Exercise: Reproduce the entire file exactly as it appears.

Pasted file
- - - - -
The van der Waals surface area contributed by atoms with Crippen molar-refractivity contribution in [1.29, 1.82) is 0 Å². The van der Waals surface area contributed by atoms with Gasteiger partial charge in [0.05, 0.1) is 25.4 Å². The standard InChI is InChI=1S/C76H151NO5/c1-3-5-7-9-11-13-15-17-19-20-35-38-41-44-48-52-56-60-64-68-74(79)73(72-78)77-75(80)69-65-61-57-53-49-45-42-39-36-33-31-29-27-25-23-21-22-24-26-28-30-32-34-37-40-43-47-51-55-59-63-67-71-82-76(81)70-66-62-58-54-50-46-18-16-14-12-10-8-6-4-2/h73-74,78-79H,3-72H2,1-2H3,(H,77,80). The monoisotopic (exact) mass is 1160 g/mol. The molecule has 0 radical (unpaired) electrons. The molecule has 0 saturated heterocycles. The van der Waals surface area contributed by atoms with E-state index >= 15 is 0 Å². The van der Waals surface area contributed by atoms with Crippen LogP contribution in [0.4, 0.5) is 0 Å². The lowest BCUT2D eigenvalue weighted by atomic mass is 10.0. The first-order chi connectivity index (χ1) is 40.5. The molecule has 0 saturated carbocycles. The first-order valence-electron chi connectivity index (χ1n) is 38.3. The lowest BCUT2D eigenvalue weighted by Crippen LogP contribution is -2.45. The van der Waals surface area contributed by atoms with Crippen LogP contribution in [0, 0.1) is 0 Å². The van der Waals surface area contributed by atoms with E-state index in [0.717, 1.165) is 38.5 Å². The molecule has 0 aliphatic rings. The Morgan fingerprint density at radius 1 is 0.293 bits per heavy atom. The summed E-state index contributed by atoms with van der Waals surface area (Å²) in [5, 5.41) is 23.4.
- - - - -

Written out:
The van der Waals surface area contributed by atoms with Crippen molar-refractivity contribution in [1.29, 1.82) is 0 Å². The van der Waals surface area contributed by atoms with Gasteiger partial charge in [0.05, 0.1) is 25.4 Å². The standard InChI is InChI=1S/C76H151NO5/c1-3-5-7-9-11-13-15-17-19-20-35-38-41-44-48-52-56-60-64-68-74(79)73(72-78)77-75(80)69-65-61-57-53-49-45-42-39-36-33-31-29-27-25-23-21-22-24-26-28-30-32-34-37-40-43-47-51-55-59-63-67-71-82-76(81)70-66-62-58-54-50-46-18-16-14-12-10-8-6-4-2/h73-74,78-79H,3-72H2,1-2H3,(H,77,80). The monoisotopic (exact) mass is 1160 g/mol. The molecule has 0 radical (unpaired) electrons. The molecule has 0 saturated heterocycles. The van der Waals surface area contributed by atoms with E-state index >= 15 is 0 Å². The van der Waals surface area contributed by atoms with Crippen LogP contribution in [0.4, 0.5) is 0 Å². The lowest BCUT2D eigenvalue weighted by atomic mass is 10.0. The first-order chi connectivity index (χ1) is 40.5. The molecule has 0 saturated carbocycles. The first-order valence-electron chi connectivity index (χ1n) is 38.3. The lowest BCUT2D eigenvalue weighted by Crippen LogP contribution is -2.45. The van der Waals surface area contributed by atoms with Crippen LogP contribution in [0, 0.1) is 0 Å². The van der Waals surface area contributed by atoms with E-state index in [0.717, 1.165) is 38.5 Å². The molecule has 0 aliphatic rings. The Morgan fingerprint density at radius 1 is 0.293 bits per heavy atom. The summed E-state index contributed by atoms with van der Waals surface area (Å²) in [5, 5.41) is 23.4.